Current standard of care (SOC) includes episodic monitoring of temperature in hospitalized patients, which may delay fever detection. Therefore, continuous real-time body temperature measurement may detect fever prior to the current SOC.
Megan Sampson, MD; Victoria Hickey, RN; John Huber, MSc; Priscila Davila, MD; Stella Davies, MBBS, PhD; Christopher Dandoy, MD, MS
Background: Blood stream infections occur in nearly 30% of patients undergoing hematopoietic stem cell transplant (HSCT) and fever is often the first symptom. Timely administration of antibiotics is associated with improved outcomes, thus, early recognition of fever is paramount. Current standard of care (SOC) includes episodic monitoring of temperature in hospitalized patients, which may delay fever detection. Therefore, continuous real-time body temperature measurement may detect fever prior to the current SOC. TempTraq is a Food and Drug Administration cleared class II medical device and consists of a soft, comfortable, disposable patch that continuously measures axillary temperature and wirelessly transmits real time-time data.
Objective: The primary aim of the study was to evaluate the feasibility, safety and tolerability of continuous temperature monitoring in HSCT patients using TempTraq.
Design/Method: We are performing a prospective observational study of pediatric patients (1-12 years of age) undergoing HSCT at Cincinnati Children’s Hospital in Cincinnati, Ohio. Enrolled patients wore a TempTraq patch for 5 days. A 1-10 rating scale survey was completed by the parent/guardian at the end of the study to determine tolerability, ease of use, satisfaction and desire for future use in the inpatient and outpatient setting. Temperature data from the TempTraq patch was compared to the standard episodic temperature monitoring to determine detection of febrile episodes.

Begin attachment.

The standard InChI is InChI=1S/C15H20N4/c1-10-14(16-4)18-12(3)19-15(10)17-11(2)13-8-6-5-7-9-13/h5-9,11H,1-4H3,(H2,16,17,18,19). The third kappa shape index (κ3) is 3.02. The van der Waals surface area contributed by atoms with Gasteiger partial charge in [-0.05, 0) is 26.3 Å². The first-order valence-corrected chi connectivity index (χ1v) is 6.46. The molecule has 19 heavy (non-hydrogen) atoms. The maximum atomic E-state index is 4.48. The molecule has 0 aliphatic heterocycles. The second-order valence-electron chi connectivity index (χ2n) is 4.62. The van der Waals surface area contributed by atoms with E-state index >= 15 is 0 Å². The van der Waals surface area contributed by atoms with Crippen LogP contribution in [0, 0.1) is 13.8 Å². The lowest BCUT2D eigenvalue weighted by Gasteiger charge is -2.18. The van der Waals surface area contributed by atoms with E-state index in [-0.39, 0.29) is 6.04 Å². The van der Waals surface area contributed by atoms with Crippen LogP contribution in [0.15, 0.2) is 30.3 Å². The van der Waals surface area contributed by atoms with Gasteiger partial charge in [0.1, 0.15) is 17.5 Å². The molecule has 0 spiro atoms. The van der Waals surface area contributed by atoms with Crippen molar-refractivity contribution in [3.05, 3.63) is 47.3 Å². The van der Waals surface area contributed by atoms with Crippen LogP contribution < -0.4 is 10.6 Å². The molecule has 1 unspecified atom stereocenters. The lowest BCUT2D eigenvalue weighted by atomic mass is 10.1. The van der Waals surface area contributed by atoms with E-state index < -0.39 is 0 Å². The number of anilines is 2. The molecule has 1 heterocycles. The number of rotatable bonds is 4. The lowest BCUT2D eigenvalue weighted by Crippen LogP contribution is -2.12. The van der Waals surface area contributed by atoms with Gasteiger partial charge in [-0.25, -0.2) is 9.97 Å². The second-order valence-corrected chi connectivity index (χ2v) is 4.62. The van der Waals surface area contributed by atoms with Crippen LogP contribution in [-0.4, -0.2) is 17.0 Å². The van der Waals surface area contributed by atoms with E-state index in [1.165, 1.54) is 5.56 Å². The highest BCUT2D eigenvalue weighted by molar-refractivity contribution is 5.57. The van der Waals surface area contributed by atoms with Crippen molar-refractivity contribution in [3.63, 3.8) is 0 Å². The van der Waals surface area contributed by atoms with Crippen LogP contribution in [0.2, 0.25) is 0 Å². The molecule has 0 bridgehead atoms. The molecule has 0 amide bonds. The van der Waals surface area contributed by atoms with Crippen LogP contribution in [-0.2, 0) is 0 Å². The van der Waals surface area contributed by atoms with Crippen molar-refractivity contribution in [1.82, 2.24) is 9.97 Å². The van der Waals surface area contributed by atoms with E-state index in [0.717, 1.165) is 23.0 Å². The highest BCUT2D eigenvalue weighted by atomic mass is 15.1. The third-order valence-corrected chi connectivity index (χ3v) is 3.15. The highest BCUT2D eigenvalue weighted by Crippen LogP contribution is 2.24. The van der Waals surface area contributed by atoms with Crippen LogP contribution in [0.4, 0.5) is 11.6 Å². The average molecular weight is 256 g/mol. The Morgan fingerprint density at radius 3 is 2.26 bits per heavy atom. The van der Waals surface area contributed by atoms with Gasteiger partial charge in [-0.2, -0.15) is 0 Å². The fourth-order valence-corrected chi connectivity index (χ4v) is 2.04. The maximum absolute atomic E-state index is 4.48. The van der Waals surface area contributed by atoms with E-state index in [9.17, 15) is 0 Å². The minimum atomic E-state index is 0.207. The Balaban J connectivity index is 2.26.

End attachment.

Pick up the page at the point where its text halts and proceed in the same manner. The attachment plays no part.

Results: Seven of ten patients have completed screening. We anticipate completion of the study in early February. The TempTraq patch was well tolerated by study subjects (mean tolerability rating of 8.7/10). One patient developed skin breakdown at the site of the TempTraq patch attributed to recent Thiotepa. The patch was easy to apply with an easy of application rating of 9.7/10. Parents were overall satisfied (rating 8.4/10) and would like to use the TempTraq patches in future hospitalizations (rating 8.4/10) and at home (rating 8.9/10). TempTraq patch identified fever (> 100.4 °F) in 4 patients. The fever was never detected by episodic monitoring (SOC) in 2 patients and significantly delayed in the other 2 patients (>12 hours).
Conclusions: Continuous temperature monitoring via TempTraq was well tolerated in pediatric HSCT patients. Timely fever detection was improved in TempTraq over the current SOC.
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